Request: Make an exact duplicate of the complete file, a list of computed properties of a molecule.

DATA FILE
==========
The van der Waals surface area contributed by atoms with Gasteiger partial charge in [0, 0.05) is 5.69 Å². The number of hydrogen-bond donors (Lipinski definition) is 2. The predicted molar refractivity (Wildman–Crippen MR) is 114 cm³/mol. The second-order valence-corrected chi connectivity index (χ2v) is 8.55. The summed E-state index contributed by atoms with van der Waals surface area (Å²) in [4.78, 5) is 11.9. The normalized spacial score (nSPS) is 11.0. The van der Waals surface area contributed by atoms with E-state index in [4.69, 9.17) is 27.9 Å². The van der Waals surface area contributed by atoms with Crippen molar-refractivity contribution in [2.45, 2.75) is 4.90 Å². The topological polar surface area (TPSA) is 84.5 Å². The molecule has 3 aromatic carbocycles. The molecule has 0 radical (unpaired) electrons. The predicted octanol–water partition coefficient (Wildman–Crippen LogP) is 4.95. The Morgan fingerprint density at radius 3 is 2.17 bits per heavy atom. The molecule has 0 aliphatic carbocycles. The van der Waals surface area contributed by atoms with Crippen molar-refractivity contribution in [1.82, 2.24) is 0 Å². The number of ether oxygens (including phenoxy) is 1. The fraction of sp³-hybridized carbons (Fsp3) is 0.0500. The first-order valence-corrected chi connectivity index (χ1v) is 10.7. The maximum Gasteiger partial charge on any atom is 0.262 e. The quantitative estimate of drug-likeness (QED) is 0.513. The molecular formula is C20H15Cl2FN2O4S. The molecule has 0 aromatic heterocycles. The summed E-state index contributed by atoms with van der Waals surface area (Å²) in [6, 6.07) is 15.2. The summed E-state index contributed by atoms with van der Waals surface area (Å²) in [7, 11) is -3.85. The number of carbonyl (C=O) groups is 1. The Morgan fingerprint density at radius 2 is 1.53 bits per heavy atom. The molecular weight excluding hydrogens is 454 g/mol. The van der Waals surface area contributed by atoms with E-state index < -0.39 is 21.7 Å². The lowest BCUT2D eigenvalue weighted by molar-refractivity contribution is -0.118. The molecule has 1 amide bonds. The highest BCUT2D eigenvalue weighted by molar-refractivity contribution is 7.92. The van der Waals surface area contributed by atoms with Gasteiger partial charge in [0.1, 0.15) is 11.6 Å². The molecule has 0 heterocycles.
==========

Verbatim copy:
The van der Waals surface area contributed by atoms with Gasteiger partial charge in [0, 0.05) is 5.69 Å². The number of hydrogen-bond donors (Lipinski definition) is 2. The predicted molar refractivity (Wildman–Crippen MR) is 114 cm³/mol. The second-order valence-corrected chi connectivity index (χ2v) is 8.55. The summed E-state index contributed by atoms with van der Waals surface area (Å²) in [4.78, 5) is 11.9. The normalized spacial score (nSPS) is 11.0. The van der Waals surface area contributed by atoms with E-state index in [4.69, 9.17) is 27.9 Å². The van der Waals surface area contributed by atoms with Crippen molar-refractivity contribution in [2.45, 2.75) is 4.90 Å². The topological polar surface area (TPSA) is 84.5 Å². The molecule has 3 aromatic carbocycles. The molecule has 0 radical (unpaired) electrons. The predicted octanol–water partition coefficient (Wildman–Crippen LogP) is 4.95. The Morgan fingerprint density at radius 3 is 2.17 bits per heavy atom. The molecule has 0 aliphatic carbocycles. The van der Waals surface area contributed by atoms with Crippen molar-refractivity contribution in [1.82, 2.24) is 0 Å². The number of ether oxygens (including phenoxy) is 1. The fraction of sp³-hybridized carbons (Fsp3) is 0.0500. The first-order valence-corrected chi connectivity index (χ1v) is 10.7. The maximum Gasteiger partial charge on any atom is 0.262 e. The quantitative estimate of drug-likeness (QED) is 0.513. The molecular formula is C20H15Cl2FN2O4S. The molecule has 0 aromatic heterocycles. The summed E-state index contributed by atoms with van der Waals surface area (Å²) in [6, 6.07) is 15.2. The summed E-state index contributed by atoms with van der Waals surface area (Å²) in [7, 11) is -3.85. The number of carbonyl (C=O) groups is 1. The Morgan fingerprint density at radius 2 is 1.53 bits per heavy atom. The molecular weight excluding hydrogens is 454 g/mol. The van der Waals surface area contributed by atoms with E-state index < -0.39 is 21.7 Å². The lowest BCUT2D eigenvalue weighted by molar-refractivity contribution is -0.118. The molecule has 1 amide bonds. The highest BCUT2D eigenvalue weighted by molar-refractivity contribution is 7.92. The van der Waals surface area contributed by atoms with Gasteiger partial charge in [0.1, 0.15) is 11.6 Å². The molecule has 0 heterocycles.